Halting the EU’s deregulation drive
It’s our democratic right to make rules that hold companies to account.
Help us build a Europe that puts people and the planet first, not cutting regulations.
Over the last decade European politicians have started to undermine the protections that many people depend on. The interests of corporations have been prioritised over the needs of citizens and the environment. Rules designed to protect us and the places and habitats we hold dear have been painted as “burdens” on business, and attempts are being made to destroy them. This hasn’t happened by mistake.
What is Europe for? Around the continent, people are beginning to ask themselves that question. When the European project began what was central to it was treating all Europeans equally and preserving their basic freedoms. But when we allowed the interests of businesses to come above the interests of citizens we moved away from the values that brought Europe together in the first place.
Regulation ensures that our basic freedoms such as clean air, a safe environment, and decent working conditions are protected. The pendulum of deregulation has swung too far. We need to go back to a Europe that put the rights of people first: where principled regulations are made, valued, and enforced.
We need to re-protect people and the planet.
The problem: Creeping deregulation
Over the last decade Europe has embarked on a dangerous programme of deregulation. They’ve called it ‘Better Regulation’. But there’s nothing ‘better’ about it.
‘Better Regulation’ started in the European Commission in the early 2000s with the modest goal to find genuinely unnecessary regulations. But over the years its scope and ambition has evolved, as has the story that it sets out to tell. ‘Better Regulation’ is now about reducing the overall costs of regulatory “burdens” to business – and framing regulation as a “load” that needs to be lifted. It has become a narrow, outdated ideological crusade. Following in the footsteps of the UK, critical regulation to protect people and the planet has been subjected to a process of intensive scrutiny, through a series of dry-sounding but hugely important internal ‘Better Regulation’ mechanisms unveiled in May 2015.
The ‘Better Regulation’ process tried and failed to water down vital directives that protect nature and clean air. Only a vast public outcry protected them. And time and again, even on its own terms, business lobbyists haven’t been able to make a good enough case for deregulation. But they are still trying. And more problematically, the whole culture of what it means to make and enforce regulations has been changed. It’s harder than it ever was to even get vital new rules that protect us considered, never mind passed.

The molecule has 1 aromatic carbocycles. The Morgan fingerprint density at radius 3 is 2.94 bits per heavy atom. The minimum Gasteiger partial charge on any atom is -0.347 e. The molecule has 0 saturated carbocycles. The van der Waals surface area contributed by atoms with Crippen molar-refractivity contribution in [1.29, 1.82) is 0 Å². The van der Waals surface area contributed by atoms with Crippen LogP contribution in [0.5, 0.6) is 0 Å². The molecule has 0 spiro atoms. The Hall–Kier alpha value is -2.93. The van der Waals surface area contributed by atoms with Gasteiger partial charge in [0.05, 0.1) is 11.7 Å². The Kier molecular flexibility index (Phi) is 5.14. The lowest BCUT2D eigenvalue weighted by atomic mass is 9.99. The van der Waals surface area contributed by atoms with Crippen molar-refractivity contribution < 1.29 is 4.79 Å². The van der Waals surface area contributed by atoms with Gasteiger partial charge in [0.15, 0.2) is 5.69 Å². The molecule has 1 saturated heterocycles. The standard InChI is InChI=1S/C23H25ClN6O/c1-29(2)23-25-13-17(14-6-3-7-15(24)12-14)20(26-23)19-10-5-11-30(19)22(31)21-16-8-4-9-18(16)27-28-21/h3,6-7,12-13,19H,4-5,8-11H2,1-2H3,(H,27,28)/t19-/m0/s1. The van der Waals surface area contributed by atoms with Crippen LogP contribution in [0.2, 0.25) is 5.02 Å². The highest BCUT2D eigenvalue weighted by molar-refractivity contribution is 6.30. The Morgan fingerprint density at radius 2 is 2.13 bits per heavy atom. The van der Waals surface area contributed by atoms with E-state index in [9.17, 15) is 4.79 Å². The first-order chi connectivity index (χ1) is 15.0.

The UK has been at the forefront of driving this agenda. But sadly for the rest of Europe, Brexit doesn’t mean that deregulation is dead. The UK may try to pressure the EU to lower its standards to secure a future trade deal. Most importantly, a significant number of policy processes have been created in Brussels to lock in the deregulation agenda for years to come.
The opportunity: European elections
Ultimately there isn’t enough pressure on the European Commission to deliver on a better, more responsible and forward-looking agenda. For too long, politicians have turned a blind eye as big business has redrawn the rule book behind the scenes. Now, as Europe stands at a crossroads with hugely important 2019 elections approaching, it’s time to change this.
In 2019, Europe will elect a new set of MEPs. We need them to promise that they will resist deregulation and instead deliver on a new vision for Europe: re-protecting people and the planet, not putting business interests first.
Our project: “Halting Deregulation”
The European Environmental Bureau and the New Economics Foundation are partnering on a new project to build a united civil society and public response to set out a new and positive vision for regulation. We want to persuade incoming MEPs to insist that the future path of Europe sees the scrapping of its discredited deregulation drive.
We need to redefine what genuinely better regulation would look like: principled; taken in the interests of people, the planet, the voiceless, responsible business, and future generations. It is society’s democratic right to make, and see enforced, rules on how our economies work.
Get in touch
We want to build a broad coalition of civil society groups across Europe in support of our campaign. To find out more, please contact David Powell, New Economics Foundation: email@example.com /0044 (0)20 7820 6362